Thinking Big at a unique setting
By Lin Lofley
Speaking to a group that included about 150 prospective UT Southwestern Medical School students, four faculty members made the case for the institution and offered assurances and examples of how UT Southwestern Medical Center offers unique opportunities to college graduates embarking on the next step in their educational journey.
Thinking Big is the brainchild of Gaurab Chakrabarti, a fourth-year M.D./Ph.D. student who was inspired by the acclaimed TED talks series to create a similar event on campus that’s aimed at students and has a health care focus.
“The speakers just blew me away, and I believe the audience felt the same,” said Mr. Chakrabarti, a Sugarland native who came to the medical center after earning a degree in neuroscience from Brown University. “I'm very thankful to the UT Southwestern administration for working with us to make this program a reality.”
The 2014 Thinking Big lineup featured:
- Dr. Sean Morrison, Director of the Children’s Medical Center Research Institute at UT Southwestern, who talked about the history of legislative and electoral battles on stem cell research policy;
- Dr. Elizabeth Maher, Associate Professor of Internal Medicine, and Neurology and Neurotherapeutics, who explained the concept of the physician as detective;
- Dr. Frederick Grinnell, Professor of Cell Biology, who laid out for the crowd the nature of discovery; and
- Dr. Robert McClelland, Professor Emeritus of Surgery, who riveted the students with his recollections of Nov. 22 and Nov. 24, 1963, when he and fellow physicians in the trauma rooms at Parkland Memorial Hospital tried to save the lives of first President John F. Kennedy and then his presumed assassin, Lee Harvey Oswald.
“It’s exciting to be here,” said Dr. Maher, Director of the Crystal Charity Ball Center for Pediatric Brain and Neurological Diseases. “It brings back to me the memory of opening the envelope that said ‘You’re in.’ I still think about that, and about the feeling that the worrying, the waiting, the fear of not knowing what I was going to do with my life was gone.”
Dr. Maher told the college students to listen to patients, to take extra time to inquire as to what they’re thinking, and to inform them if they’re misinformed. “Medicine is the most amazing career that you’ll ever have,” she said.
Dr. Maher challenged the students to embrace the science. “Jump in everywhere. It doesn’t matter if you’re an ‘MS zero’ or a Ph.D. I want you to know that from the time that you’re an MS zero on, you are on the team. You have a seat at the table, and that is an incredibly important and powerful place to be.”
In the course of her remarks, Dr. Maher made reference to “the physician as detective.” Dr. Grinnell took that one step further when he discussed the importance of noticing the unexpected in discovery. He reminded everyone of the investigative similarities between the fictional detective Sherlock Holmes and the fictional physician Dr. Gregory House, the main character of the medical drama that ran in prime time from 2004 to 2012.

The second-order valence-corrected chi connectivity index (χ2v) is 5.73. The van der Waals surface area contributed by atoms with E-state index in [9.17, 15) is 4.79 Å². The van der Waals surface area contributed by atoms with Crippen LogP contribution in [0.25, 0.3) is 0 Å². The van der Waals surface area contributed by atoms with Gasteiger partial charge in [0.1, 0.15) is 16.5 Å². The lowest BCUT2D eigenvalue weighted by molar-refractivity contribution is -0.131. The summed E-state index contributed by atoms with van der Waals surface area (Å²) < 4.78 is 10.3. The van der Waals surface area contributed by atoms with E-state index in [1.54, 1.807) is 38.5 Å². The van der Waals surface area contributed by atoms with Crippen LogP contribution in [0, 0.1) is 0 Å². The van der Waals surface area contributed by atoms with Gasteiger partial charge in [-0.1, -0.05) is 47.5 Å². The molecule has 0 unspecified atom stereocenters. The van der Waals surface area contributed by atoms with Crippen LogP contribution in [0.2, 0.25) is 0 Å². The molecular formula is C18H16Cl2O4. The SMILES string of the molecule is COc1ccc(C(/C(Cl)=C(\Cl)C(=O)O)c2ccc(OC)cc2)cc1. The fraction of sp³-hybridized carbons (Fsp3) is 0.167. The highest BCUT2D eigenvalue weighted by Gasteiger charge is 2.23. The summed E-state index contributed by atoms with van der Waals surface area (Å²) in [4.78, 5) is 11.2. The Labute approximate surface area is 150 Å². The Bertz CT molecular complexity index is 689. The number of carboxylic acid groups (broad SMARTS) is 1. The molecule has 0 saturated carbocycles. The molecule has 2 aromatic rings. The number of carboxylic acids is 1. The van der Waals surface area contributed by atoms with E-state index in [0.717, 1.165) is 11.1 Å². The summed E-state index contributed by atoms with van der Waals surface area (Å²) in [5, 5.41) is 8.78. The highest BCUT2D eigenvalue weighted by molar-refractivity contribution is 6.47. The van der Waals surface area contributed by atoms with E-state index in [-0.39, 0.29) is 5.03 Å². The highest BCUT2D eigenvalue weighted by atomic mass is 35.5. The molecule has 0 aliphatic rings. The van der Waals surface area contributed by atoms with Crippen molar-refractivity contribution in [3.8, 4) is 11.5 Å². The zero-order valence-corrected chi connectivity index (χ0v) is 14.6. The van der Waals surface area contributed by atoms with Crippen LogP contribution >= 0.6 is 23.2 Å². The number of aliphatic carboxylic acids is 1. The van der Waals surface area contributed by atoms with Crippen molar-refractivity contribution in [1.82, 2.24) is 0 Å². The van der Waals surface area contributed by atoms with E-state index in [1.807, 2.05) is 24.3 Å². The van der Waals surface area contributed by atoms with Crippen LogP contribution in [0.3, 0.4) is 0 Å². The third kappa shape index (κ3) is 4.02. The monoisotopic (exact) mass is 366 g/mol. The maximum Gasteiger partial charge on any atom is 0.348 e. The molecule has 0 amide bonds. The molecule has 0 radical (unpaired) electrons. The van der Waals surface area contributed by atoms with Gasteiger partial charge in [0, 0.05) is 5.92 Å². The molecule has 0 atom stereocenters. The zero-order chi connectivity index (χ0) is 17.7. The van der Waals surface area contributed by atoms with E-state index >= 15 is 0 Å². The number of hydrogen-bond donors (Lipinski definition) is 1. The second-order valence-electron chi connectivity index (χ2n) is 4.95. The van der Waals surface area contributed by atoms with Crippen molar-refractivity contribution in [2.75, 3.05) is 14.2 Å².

Dr. Grinnell told the students that their lives in medicine will be engaged in discovery. “I’m interested in understanding what discovery means,” he said. “I got interested in discovery when I was a senior in college, the same as most of you are right now.”
His explanation of discovery began with Plato, the philosopher of ancient Greece, and culminated with the American philosopher, logician, mathematician, and scientist Charles Sanders Peirce.
Dr. Grinnell, a cell biologist by training, has studied and written widely on bioethics. His presentation included several take-home messages for his audience. “Get interested in philosophy. If not now, when?” and “Be open to noticing, and perhaps pursuing, the unexpected.”
For his final point, Dr. Grinnell spoke to those who will arrive in Dallas come the fall: “Welcome to UT Southwestern.”
Welcoming the large crowd to campus on a Saturday morning was Dr. Daniel K. Podolsky, President of UT Southwestern, who told the attendees that while there are challenges in their prospective careers in medicine, there is exciting opportunity.
“When I think of what’s possible, what you will be able to give your patients,” Dr. Podolsky said, “it’s really almost beyond imagining when I graduated medical school. There’s no doubt that you will be doing things that will fulfill you because they will fulfill your patients in ways that should truly be inspiring to each and every one of you.”
Dr. Podolsky also congratulated Mr. Chakrabarti and his team of students for bringing the event together, “and for Thinking Big.”
Mr. Chakrabarti said, “I got a lot out of this. From Dr. Morrison, I took away the idea that in science and medicine, your voice matters. From Dr. Maher, although problems might seem like ‘cold’ cases, you can’t let that dissuade you from still trying to solve them … in fact, let that uncertainty drive you to find answers.
“Dr. Grinnell encouraged me to take a step back and observe, that I might be surprised at what is discovered; and from Dr. McClelland’s recounting of Nov. 22, 1963, I learned that you never know in what situation you’ll be practicing medicine and to whom care will be given.”
Dr. Grinnell holds the Robert McLemore Professorship in Medical Science.
Dr. Maher holds the Theodore H. Strauss Professorship in Neuro-Oncology.
Dr. Morrison holds the Mary McDermott Cook Chair in Pediatric Genetics.